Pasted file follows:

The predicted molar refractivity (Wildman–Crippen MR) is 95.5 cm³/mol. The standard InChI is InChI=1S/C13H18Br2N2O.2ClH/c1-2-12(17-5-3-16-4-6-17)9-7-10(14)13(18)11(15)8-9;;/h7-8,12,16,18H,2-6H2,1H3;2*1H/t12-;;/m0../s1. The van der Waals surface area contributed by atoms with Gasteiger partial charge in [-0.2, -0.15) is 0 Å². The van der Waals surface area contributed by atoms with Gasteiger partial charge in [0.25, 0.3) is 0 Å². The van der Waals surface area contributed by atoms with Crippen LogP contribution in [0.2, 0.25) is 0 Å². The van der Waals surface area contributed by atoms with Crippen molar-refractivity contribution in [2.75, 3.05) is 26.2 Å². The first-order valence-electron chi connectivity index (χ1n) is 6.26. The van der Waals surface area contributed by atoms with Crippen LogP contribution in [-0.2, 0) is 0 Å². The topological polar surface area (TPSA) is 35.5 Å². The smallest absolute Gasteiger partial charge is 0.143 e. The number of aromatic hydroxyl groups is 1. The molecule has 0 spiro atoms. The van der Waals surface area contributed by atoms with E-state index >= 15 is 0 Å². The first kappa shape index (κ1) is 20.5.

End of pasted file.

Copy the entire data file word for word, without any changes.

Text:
The predicted molar refractivity (Wildman–Crippen MR) is 95.5 cm³/mol. The standard InChI is InChI=1S/C13H18Br2N2O.2ClH/c1-2-12(17-5-3-16-4-6-17)9-7-10(14)13(18)11(15)8-9;;/h7-8,12,16,18H,2-6H2,1H3;2*1H/t12-;;/m0../s1. The van der Waals surface area contributed by atoms with Gasteiger partial charge in [-0.2, -0.15) is 0 Å². The van der Waals surface area contributed by atoms with Gasteiger partial charge in [0.25, 0.3) is 0 Å². The van der Waals surface area contributed by atoms with Crippen LogP contribution in [0.2, 0.25) is 0 Å². The van der Waals surface area contributed by atoms with Crippen molar-refractivity contribution in [2.75, 3.05) is 26.2 Å². The first-order valence-electron chi connectivity index (χ1n) is 6.26. The van der Waals surface area contributed by atoms with Crippen LogP contribution in [-0.2, 0) is 0 Å². The topological polar surface area (TPSA) is 35.5 Å². The smallest absolute Gasteiger partial charge is 0.143 e. The number of aromatic hydroxyl groups is 1. The molecule has 0 spiro atoms. The van der Waals surface area contributed by atoms with E-state index >= 15 is 0 Å². The first kappa shape index (κ1) is 20.5.